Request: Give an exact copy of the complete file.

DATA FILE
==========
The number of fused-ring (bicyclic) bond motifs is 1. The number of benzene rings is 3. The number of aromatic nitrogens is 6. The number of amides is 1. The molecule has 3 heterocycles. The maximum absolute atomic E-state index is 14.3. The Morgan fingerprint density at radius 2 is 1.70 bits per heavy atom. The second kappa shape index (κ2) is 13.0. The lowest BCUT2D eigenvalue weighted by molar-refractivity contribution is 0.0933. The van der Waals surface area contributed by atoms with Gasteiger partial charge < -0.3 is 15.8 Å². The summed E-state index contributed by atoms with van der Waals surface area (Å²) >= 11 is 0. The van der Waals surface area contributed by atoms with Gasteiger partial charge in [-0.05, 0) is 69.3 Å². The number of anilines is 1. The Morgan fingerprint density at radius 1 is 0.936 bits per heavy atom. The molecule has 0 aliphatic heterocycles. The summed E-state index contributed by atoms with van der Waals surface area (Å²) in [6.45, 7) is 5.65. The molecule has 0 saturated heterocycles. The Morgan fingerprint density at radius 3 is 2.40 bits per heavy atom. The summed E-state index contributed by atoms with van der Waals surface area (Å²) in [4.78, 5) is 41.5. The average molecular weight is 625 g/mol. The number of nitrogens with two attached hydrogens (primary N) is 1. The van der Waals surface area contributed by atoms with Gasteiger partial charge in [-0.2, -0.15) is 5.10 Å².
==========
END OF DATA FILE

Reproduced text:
The number of fused-ring (bicyclic) bond motifs is 1. The number of benzene rings is 3. The number of aromatic nitrogens is 6. The number of amides is 1. The molecule has 3 heterocycles. The maximum absolute atomic E-state index is 14.3. The Morgan fingerprint density at radius 2 is 1.70 bits per heavy atom. The second kappa shape index (κ2) is 13.0. The lowest BCUT2D eigenvalue weighted by molar-refractivity contribution is 0.0933. The van der Waals surface area contributed by atoms with Gasteiger partial charge < -0.3 is 15.8 Å². The summed E-state index contributed by atoms with van der Waals surface area (Å²) >= 11 is 0. The van der Waals surface area contributed by atoms with Gasteiger partial charge in [-0.05, 0) is 69.3 Å². The number of anilines is 1. The Morgan fingerprint density at radius 1 is 0.936 bits per heavy atom. The molecule has 0 aliphatic heterocycles. The summed E-state index contributed by atoms with van der Waals surface area (Å²) in [6.45, 7) is 5.65. The molecule has 0 saturated heterocycles. The Morgan fingerprint density at radius 3 is 2.40 bits per heavy atom. The summed E-state index contributed by atoms with van der Waals surface area (Å²) in [4.78, 5) is 41.5. The average molecular weight is 625 g/mol. The number of nitrogens with two attached hydrogens (primary N) is 1. The van der Waals surface area contributed by atoms with Gasteiger partial charge in [-0.2, -0.15) is 5.10 Å².